Maintaining momentum on RWS is essential to foster a stable investment climate and crucial for building the infrastructure needed for a more circular, lower-carbon economy. These goals, while not explicitly highlighted in Labour's manifesto, are perhaps implicit in their commitment to a circular economy.  


The Green Party’s manifesto provides a clear focus on producer responsibility and sustainable resources. Their proposals for ten-year warranties on white goods, promoting repair and reuse, and a substantial £30bn investment in research and development for recycling and waste reduction, highlight their clear commitment to a circular economy. 

These policies, while forward-thinking, would face implementation challenges, particularly in achieving widespread adoption and ensuring manufacturer compliance. Nonetheless, the Greens’ vision sets out a welcome benchmark for policy approaches to integrating sustainability into industrial practices and delivering a circular economy transition.  

Asks for the New Government 

We certainly would expect the Green Party to be the most vocal on planning for a circular economy, and we’re encouraged to see clear commitments from the Liberal Democrats as well. However, the absence of comprehensive policies from the two leading parties is a clear obstacle to delivering a circular economy transition. While some parties have made pledges about waste reduction and resource efficiency, the sector requires more detailed and actionable plans to make this a reality.  

The next government must prioritise the implementation of robust policies that reduce plastic production, promote reuse and repair, and create green jobs. Comprehensive investment in infrastructure and skills training, along with long-term policy certainty, will be crucial for achieving these goals.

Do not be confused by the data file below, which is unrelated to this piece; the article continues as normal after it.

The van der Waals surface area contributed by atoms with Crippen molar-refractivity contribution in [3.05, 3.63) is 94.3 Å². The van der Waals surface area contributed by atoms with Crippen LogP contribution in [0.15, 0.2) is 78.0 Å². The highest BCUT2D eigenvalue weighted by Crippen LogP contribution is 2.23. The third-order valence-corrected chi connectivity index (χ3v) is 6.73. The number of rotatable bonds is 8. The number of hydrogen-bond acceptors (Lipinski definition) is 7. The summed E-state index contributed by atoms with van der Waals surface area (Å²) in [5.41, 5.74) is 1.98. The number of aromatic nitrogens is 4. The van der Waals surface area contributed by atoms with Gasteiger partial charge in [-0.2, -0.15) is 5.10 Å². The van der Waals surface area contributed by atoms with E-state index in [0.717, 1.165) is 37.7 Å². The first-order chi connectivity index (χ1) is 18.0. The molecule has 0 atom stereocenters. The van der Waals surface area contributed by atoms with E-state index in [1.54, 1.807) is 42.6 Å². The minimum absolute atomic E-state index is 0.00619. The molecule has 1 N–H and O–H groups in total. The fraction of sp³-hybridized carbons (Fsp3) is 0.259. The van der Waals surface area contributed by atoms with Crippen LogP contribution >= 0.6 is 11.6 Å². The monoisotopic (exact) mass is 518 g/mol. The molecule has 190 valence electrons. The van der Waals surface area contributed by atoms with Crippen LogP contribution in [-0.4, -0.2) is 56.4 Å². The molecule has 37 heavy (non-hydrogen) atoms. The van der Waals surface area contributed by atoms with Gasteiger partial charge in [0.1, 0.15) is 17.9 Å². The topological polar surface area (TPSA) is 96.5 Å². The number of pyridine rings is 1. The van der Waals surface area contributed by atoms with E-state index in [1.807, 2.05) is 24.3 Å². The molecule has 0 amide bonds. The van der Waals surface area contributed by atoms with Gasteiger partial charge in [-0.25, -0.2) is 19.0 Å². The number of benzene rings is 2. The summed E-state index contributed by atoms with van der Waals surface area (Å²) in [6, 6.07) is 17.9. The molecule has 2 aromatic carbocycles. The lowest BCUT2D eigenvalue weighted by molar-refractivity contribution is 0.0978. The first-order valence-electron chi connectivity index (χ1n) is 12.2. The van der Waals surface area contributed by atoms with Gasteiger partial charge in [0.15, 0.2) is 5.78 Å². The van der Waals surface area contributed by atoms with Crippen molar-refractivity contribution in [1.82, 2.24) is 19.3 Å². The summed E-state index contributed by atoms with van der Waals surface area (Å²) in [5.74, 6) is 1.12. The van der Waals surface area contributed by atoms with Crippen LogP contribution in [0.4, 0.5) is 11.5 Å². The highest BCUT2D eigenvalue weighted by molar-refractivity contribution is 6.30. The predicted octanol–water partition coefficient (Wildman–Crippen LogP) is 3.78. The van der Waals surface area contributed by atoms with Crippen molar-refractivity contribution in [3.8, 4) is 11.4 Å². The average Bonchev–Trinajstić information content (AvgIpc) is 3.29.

To improve the UK’s resource efficiency and deliver a circular economy, in the first 100 days of the new parliament, we should see:   

  1. Policy Continuity and Certainty: Consistent and stable policies are essential for fostering investment in recycling and waste infrastructure. Abrupt changes, like those proposed by the Conservatives, risk undermining investor confidence and delaying progress. 

  2. Advancement of the Resources and Waste Strategy (RWS): Commitment to RWS reforms will support the development of necessary infrastructure, create green jobs, and drive the UK towards a circular, low-carbon economy. 

  3. Enhanced Producer Responsibility: Policies mandating producer responsibility, such as those proposed by the Greens, should be integrated to encourage sustainable product design and lifecycle management. 

  4. Promotion of Reuse and Refill Initiatives: Government support for reuse and refill schemes, coupled with legally binding targets for reusable packaging, can significantly reduce single-use plastic waste. 

  5. Enhanced Green Investment: Increased government green investment to support new green technologies and infrastructure​s: Increase funding for recycling and reuse infrastructure, ensuring it is sufficient to meet ambitious waste reduction goals. 

In conclusion, while each party presents varying degrees of ambition and detail in their waste and resources policies, there is an overarching need for the next government to ensure stability, foster investment, and drive the UK towards a sustainable and circular economy. This hinges on clear, actionable policies that build on existing progress and address the pressing challenges of waste management and resource efficiency.  

Katy Haigh, Policy and Research Manager